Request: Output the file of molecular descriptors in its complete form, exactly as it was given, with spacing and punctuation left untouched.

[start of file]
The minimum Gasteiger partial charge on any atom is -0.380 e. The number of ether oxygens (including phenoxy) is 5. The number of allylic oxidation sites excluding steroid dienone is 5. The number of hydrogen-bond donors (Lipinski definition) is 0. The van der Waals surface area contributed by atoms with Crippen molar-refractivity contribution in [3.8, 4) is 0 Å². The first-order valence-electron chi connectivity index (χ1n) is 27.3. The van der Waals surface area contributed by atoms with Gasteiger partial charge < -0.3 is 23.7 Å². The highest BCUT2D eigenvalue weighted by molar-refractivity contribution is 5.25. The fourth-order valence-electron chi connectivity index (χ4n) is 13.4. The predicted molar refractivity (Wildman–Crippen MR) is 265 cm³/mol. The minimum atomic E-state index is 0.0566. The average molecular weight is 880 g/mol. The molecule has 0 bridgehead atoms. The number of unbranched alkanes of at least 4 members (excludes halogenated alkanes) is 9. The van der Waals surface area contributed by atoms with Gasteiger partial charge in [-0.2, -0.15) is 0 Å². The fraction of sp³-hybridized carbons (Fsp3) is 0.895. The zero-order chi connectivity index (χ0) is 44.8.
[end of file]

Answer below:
The minimum Gasteiger partial charge on any atom is -0.380 e. The number of ether oxygens (including phenoxy) is 5. The number of allylic oxidation sites excluding steroid dienone is 5. The number of hydrogen-bond donors (Lipinski definition) is 0. The van der Waals surface area contributed by atoms with Crippen molar-refractivity contribution in [3.8, 4) is 0 Å². The first-order valence-electron chi connectivity index (χ1n) is 27.3. The van der Waals surface area contributed by atoms with Gasteiger partial charge < -0.3 is 23.7 Å². The highest BCUT2D eigenvalue weighted by molar-refractivity contribution is 5.25. The fourth-order valence-electron chi connectivity index (χ4n) is 13.4. The predicted molar refractivity (Wildman–Crippen MR) is 265 cm³/mol. The minimum atomic E-state index is 0.0566. The average molecular weight is 880 g/mol. The molecule has 0 bridgehead atoms. The number of unbranched alkanes of at least 4 members (excludes halogenated alkanes) is 9. The van der Waals surface area contributed by atoms with Gasteiger partial charge in [-0.2, -0.15) is 0 Å². The fraction of sp³-hybridized carbons (Fsp3) is 0.895. The zero-order chi connectivity index (χ0) is 44.8.